On the trial the defendant called Judge Sandford as a witness, who testified that he was the presiding judge at a former trial of this cause, that the witness Scott was sworn as a witness on that trial, that he took notes of his testimony on that occasion, but could not recollect what he testified to, except as he referred to his minutes; that he had his minutes, which were pretty full, but he would not say that they contained the testimony of Scott accurately. That he might have omitted things to which he testified. Upon this, the defendant's counsel offered to read the notes of Judge Sandford, as taken, in evidence. On objection being made, the judge excluded the evidence. I think the decision was right. The notes of Judge Sandford, to show what the witness Scott testified to on the former occasion, ought not to have been read in evidence, especially as he was not able to testify that they contained the testimony of the witness accurately. He did not even testify that he intended to take the testimony accurately, as the witness gave it, or that he believed that he had done so. When a witness has made memoranda in the usual course of business, and whose duty it is to make them, if he cannot verify their accuracy, they cannot be received in evidence before the jury. ( Butler v. Benson, 1 Barb. S.C. Rep, 527, 536, and the cases there cited. Moore v. Pearson, 6 Watts Serg. 51.)
There was evidence enough to submit the cause to the jury, and the charge of the judge was clearly right.
The judgment should be affirmed.
The only question upon which I entertained any doubt upon the argument, was whether the minutes of Judge Sandford, taken upon a former trial of the action, of what John B. Scott swore to, were not improperly excluded.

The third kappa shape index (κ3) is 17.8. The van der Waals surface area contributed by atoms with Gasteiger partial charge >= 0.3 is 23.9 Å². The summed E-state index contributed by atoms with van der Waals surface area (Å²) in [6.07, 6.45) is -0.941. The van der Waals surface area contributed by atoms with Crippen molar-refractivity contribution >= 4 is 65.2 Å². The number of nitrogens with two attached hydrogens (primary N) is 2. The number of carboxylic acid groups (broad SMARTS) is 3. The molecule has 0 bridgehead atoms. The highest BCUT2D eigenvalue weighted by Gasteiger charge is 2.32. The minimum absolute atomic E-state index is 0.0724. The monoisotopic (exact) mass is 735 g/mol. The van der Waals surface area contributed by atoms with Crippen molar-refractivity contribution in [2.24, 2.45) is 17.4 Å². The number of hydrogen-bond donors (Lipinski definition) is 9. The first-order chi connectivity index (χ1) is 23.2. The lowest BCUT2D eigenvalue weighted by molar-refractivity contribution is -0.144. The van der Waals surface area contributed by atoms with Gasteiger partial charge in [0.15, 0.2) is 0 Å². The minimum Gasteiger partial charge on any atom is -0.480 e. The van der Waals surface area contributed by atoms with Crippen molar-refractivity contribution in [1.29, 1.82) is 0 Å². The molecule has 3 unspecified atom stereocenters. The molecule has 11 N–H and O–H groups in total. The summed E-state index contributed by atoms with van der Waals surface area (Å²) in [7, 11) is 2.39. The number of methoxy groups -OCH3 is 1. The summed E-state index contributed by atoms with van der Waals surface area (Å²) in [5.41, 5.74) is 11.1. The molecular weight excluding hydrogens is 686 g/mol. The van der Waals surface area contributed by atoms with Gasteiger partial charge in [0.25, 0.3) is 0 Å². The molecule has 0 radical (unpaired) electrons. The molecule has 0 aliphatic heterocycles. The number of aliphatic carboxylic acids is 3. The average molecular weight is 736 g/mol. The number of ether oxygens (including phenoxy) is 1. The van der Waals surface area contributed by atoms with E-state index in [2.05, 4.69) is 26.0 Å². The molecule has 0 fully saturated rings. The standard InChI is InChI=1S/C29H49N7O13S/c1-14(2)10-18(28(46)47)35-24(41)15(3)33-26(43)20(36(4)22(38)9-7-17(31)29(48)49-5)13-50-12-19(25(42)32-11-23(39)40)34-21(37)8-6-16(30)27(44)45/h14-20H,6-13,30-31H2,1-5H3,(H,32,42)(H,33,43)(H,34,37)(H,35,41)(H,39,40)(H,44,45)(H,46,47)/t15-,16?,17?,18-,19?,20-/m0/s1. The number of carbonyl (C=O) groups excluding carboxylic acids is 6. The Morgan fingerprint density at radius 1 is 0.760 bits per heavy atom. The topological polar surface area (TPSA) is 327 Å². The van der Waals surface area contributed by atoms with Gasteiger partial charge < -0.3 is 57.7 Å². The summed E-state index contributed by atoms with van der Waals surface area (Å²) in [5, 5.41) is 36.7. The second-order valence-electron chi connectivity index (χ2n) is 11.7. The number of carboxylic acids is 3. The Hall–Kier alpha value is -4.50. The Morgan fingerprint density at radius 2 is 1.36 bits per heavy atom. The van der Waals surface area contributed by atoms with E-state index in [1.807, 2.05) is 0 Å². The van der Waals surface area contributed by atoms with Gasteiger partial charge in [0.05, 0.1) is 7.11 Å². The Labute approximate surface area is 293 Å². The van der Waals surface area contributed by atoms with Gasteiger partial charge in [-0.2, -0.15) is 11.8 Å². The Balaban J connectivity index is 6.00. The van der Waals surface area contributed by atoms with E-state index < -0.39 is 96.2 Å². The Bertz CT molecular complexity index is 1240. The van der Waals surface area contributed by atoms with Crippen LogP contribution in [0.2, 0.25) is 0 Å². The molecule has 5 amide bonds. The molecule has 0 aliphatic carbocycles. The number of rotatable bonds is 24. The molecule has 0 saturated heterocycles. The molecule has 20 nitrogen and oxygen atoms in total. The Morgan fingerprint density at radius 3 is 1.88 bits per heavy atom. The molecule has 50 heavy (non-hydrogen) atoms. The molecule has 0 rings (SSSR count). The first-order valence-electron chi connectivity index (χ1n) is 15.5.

Scott had been examined as a witness for the plaintiff on the former trial, and had been again examined by the plaintiff upon the trial in question, and on that occasion gave evidence in relation to his former testimony, and the object of introducing Judge Sandford's minutes was to impeach Scott, by showing a discrepancy in his evidence on the two occasions. Admitting the question to stand upon the principle of proving the testimony of a deceased witness, which may well be doubted, I think the decision excepted to at the trial was right. Judge S. testified that he presided at the former trial; that Scott was sworn as a witness; that he took notes of the testimony on the trial; that he could not recollect what Scott testified to except as he referred to his minutes, which he then had with him and were pretty full, but he would not say that they contained the testimony of Scott accurately; that he may have omitted things which he testified to. In Clark v. Vorce, (15 Wend. 193,) the rule was extended quite far enough. In that case, the witness called to prove the testimony of the deceased witness (one Haight) given on a former trial of the cause, testified that he acted as counsel on the former trial, and took very full and particular minutes of Haight's testimony; that he intended at the time to take down the words of Haight, but could not pretend to give his precise words: that he could not swear to Haight's testimony except from his minutes, and could not testify that he had taken down every word of his testimony, but intended at the time to take down all he regarded material.
That is very different from this case. Judge Sandford says he cannot swear that his minutes contained the testimony of Scott accurately, and that he may have omitted things that he testified to. He does not say he believes his minutes are correct, nor that he intended to take down the words of the witness.
No case, I believe, has gone the length of receiving such evidence of the testimony of a deceased witness, and the rule ought not to be relaxed in a case where the individual whose evidence on the former occasion is sought to be proved is living.
I think the judgment of the superior court should be affirmed.
All the judges concurred in the foregoing opinions.